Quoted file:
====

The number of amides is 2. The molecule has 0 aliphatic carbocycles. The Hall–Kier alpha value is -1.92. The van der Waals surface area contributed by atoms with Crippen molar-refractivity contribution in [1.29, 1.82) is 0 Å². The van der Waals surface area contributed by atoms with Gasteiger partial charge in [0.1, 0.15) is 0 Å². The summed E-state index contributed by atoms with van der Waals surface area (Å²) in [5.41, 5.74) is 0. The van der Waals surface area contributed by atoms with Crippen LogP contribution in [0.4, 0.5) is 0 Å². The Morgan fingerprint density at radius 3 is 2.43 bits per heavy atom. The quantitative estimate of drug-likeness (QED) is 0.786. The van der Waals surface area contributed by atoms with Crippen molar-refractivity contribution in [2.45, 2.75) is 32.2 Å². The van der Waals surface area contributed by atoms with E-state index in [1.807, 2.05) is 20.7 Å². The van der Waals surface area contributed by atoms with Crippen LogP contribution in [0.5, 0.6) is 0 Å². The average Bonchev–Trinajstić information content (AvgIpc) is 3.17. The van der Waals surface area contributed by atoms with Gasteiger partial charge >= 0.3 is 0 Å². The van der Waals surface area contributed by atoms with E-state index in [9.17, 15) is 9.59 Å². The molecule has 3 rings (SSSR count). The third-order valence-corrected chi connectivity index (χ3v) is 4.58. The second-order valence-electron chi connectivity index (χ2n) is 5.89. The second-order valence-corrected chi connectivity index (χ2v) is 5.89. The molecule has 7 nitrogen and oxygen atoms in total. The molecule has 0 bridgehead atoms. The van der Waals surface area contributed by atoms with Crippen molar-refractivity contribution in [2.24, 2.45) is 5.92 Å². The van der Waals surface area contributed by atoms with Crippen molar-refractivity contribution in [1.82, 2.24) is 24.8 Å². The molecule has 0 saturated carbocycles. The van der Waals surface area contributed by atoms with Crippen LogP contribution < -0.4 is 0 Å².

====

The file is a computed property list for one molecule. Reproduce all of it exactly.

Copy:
The number of amides is 2. The molecule has 0 aliphatic carbocycles. The Hall–Kier alpha value is -1.92. The van der Waals surface area contributed by atoms with Crippen molar-refractivity contribution in [1.29, 1.82) is 0 Å². The van der Waals surface area contributed by atoms with Gasteiger partial charge in [0.1, 0.15) is 0 Å². The summed E-state index contributed by atoms with van der Waals surface area (Å²) in [5.41, 5.74) is 0. The van der Waals surface area contributed by atoms with Crippen LogP contribution in [0.4, 0.5) is 0 Å². The Morgan fingerprint density at radius 3 is 2.43 bits per heavy atom. The quantitative estimate of drug-likeness (QED) is 0.786. The van der Waals surface area contributed by atoms with Crippen molar-refractivity contribution in [2.45, 2.75) is 32.2 Å². The van der Waals surface area contributed by atoms with E-state index in [1.807, 2.05) is 20.7 Å². The van der Waals surface area contributed by atoms with Crippen LogP contribution in [0.5, 0.6) is 0 Å². The average Bonchev–Trinajstić information content (AvgIpc) is 3.17. The van der Waals surface area contributed by atoms with Gasteiger partial charge >= 0.3 is 0 Å². The van der Waals surface area contributed by atoms with E-state index in [9.17, 15) is 9.59 Å². The molecule has 3 rings (SSSR count). The third-order valence-corrected chi connectivity index (χ3v) is 4.58. The second-order valence-electron chi connectivity index (χ2n) is 5.89. The second-order valence-corrected chi connectivity index (χ2v) is 5.89. The molecule has 7 nitrogen and oxygen atoms in total. The molecule has 0 bridgehead atoms. The van der Waals surface area contributed by atoms with Crippen molar-refractivity contribution in [2.24, 2.45) is 5.92 Å². The van der Waals surface area contributed by atoms with Crippen molar-refractivity contribution in [1.82, 2.24) is 24.8 Å². The molecule has 0 saturated carbocycles. The van der Waals surface area contributed by atoms with Crippen LogP contribution < -0.4 is 0 Å².